All my state shall Tychicus declare to you, who is a beloved brother, and a faithful minister and fellow servant in the Lord:…
At the time when this Epistle was written Paul had a considerable band about him. Though a prisoner in Borne, he has gathered round him a troop of friends. The time has not come when he has to say, "Only Luke is with me" (2 Timothy 4:10). It is interesting to notice these he has at this time around him.
I. THE LETTER CARRIERS. (Vers. 7-9.) These are Tychicus and Onesimus. They carry each a letter - Tychicus this letter to the Church, Onesimus the letter for Philemon. The freeman and the slave are to journey together as brothers in the Lord, carrying tidings of the imprisoned preacher and the love tokens in his Epistles. What beautiful harmony has Paul summoned forth! Christianity recognizes not the distinctions of the world, but bond and free realize their unity in Christ.
II. THE JEWS. (Vers. 10, 11.) He has with him as "fellow prisoner" Aristarchus, the faithful companion who had risked himself in the theatre at Ephesus, and. who seems to have voluntarily shared the imprisonment with the apostle. Mark also, the cousin of Barnabas, is with him, not very reliable or certain in his movements, but with whom Paul has long ago made up his quarrel and can dwell in peace. Jesus also, another Jew, a loyal citizen as his additional name Justus implies, is with Paul, and they are such genuine converts from Judaism as to be most comforting "fellow workers unto the kingdom of God." The large-hearted Jewish apostle has attracted to his side magnanimous, large-souled Jews also to cooperate in the missionary enterprise.
III. THE GENTILES. (Vers. 12-15.) We have three Gentiles as a set-off to the three Jewish companions. These are Epaphras, who has come from Colossae to aid. the work, and who seems to have been a specially prayerful man, making his native district the burden of his constant intercessions. Next there is "Luke, the beloved physician," the medical attendant and fast friend for many years of the great apostle. It was he who lingered with him during his second imprisonment, when all the rest had forsaken him, and who saw his end. His writings, the Gospel according to Luke and the Acts of the Apostles, constitute him the "Josephus of the Christian Church," and form the natural and indispensable introduction to the Pauline Epistles. And, lastly, we have Demas, whose loyalty had not been tested at this time fully, but whose sad history is written by Paul later on in the brief words, "Demas hath forsaken me, having loved this present world" (2 Timothy 4:10). It would thus appear that just as Jesus had a Judas in his band of disciples, so Paul had a Demas in those attracted to his side. The best of men cannot exclude the insincere from the work in which they need. "fellow workers." And it is best, for the hostile at heart are admirable witnesses of the private life of the Christian leaders, Neither Judas nor Demas ever bore bad witness about their masters!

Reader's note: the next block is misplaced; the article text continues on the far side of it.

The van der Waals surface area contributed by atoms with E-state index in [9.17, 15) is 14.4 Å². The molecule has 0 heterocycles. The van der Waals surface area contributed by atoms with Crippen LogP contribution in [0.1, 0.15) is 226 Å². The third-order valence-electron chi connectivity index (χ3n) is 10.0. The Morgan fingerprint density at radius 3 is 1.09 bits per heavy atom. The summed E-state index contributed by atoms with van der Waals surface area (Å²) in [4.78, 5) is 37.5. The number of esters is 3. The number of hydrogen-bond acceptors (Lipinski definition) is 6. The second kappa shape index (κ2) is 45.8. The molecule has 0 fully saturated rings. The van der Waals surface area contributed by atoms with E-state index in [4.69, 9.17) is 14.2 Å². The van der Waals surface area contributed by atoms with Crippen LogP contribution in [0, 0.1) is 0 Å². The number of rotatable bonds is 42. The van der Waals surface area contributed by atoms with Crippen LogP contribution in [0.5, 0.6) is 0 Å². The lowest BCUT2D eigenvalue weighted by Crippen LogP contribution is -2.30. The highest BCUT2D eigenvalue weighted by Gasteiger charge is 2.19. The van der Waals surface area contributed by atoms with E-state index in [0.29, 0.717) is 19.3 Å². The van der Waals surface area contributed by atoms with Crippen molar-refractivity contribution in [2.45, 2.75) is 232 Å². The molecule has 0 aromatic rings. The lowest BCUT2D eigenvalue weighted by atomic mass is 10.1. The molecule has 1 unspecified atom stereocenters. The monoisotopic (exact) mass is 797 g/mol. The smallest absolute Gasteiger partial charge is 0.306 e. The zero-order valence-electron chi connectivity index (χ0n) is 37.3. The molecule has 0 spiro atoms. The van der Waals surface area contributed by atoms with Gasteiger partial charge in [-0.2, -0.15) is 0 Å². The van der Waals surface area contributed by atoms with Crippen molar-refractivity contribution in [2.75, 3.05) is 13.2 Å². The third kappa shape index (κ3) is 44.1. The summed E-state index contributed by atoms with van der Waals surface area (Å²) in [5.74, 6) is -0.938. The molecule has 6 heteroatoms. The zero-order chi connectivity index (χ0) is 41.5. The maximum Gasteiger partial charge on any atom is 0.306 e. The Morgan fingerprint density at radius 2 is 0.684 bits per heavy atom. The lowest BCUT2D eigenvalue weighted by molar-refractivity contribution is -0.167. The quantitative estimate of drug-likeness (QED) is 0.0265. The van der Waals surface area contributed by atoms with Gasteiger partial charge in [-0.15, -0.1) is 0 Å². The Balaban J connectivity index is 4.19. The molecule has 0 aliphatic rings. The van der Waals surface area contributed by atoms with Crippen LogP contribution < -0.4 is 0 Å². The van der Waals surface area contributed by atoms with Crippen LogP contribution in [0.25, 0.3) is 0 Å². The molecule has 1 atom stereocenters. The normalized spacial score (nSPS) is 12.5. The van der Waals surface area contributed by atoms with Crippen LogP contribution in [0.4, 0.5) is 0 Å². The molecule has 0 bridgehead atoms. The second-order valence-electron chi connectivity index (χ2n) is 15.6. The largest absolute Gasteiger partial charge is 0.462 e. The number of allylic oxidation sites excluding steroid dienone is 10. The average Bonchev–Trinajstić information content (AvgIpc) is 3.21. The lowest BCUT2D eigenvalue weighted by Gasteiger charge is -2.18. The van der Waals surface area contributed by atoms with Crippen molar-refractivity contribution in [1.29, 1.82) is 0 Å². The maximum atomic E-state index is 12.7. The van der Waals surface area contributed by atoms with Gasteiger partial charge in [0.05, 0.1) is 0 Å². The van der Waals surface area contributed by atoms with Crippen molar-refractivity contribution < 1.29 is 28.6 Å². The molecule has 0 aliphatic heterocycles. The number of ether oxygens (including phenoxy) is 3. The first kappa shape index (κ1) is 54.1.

IV. THE PUBLIC USE TO BE MADE OF THIS EPISTLE. (Vers. 15, 16.) It was to be handed about to neighbouring Churches, and other letters sought in exchange. Paul was writing, not for Colossae alone, but for all Churches to which his Epistle would crone. It was therefore a public Epistle. The letter Onesimus had in his pocket was private. It was intended for Philemon alone, and yet, blessed be God, it too has become public property. But the other Pauline Epistles were meant by their author to be public documents. We may well rejoice that such precious literary remains have come down to us.
V. THE SPECIAL SALUTATION TO ARCHIPPUS, THE MINISTER IN CHARGE. (Ver. 17.) This must have been a solemn and yet a salutary word. The ministry had been received "from the Lord," as some put it. Archippus looked past apostle and all terrestrial officials to Jesus as his Master, and it was a ministry in the Lord he had received. But at the same time he will receive cordially such an exhortation, and his responsibilities shall in consequence be more carefully discharged. It is in increased ministerial conscientiousness that the progress of a Church is to be realized. And thus it is with pathetic warning the interesting Epistle ends. As the apostle puts his bold signature to the document and asks to have his bonds remembered, this Epistle of the captivity goes forth complete to the world wide mission intended by the Spirit. - R.M.E.
Parallel VersesKJV: All my state shall Tychicus declare unto you, who is a beloved brother, and a faithful minister and fellowservant in the Lord: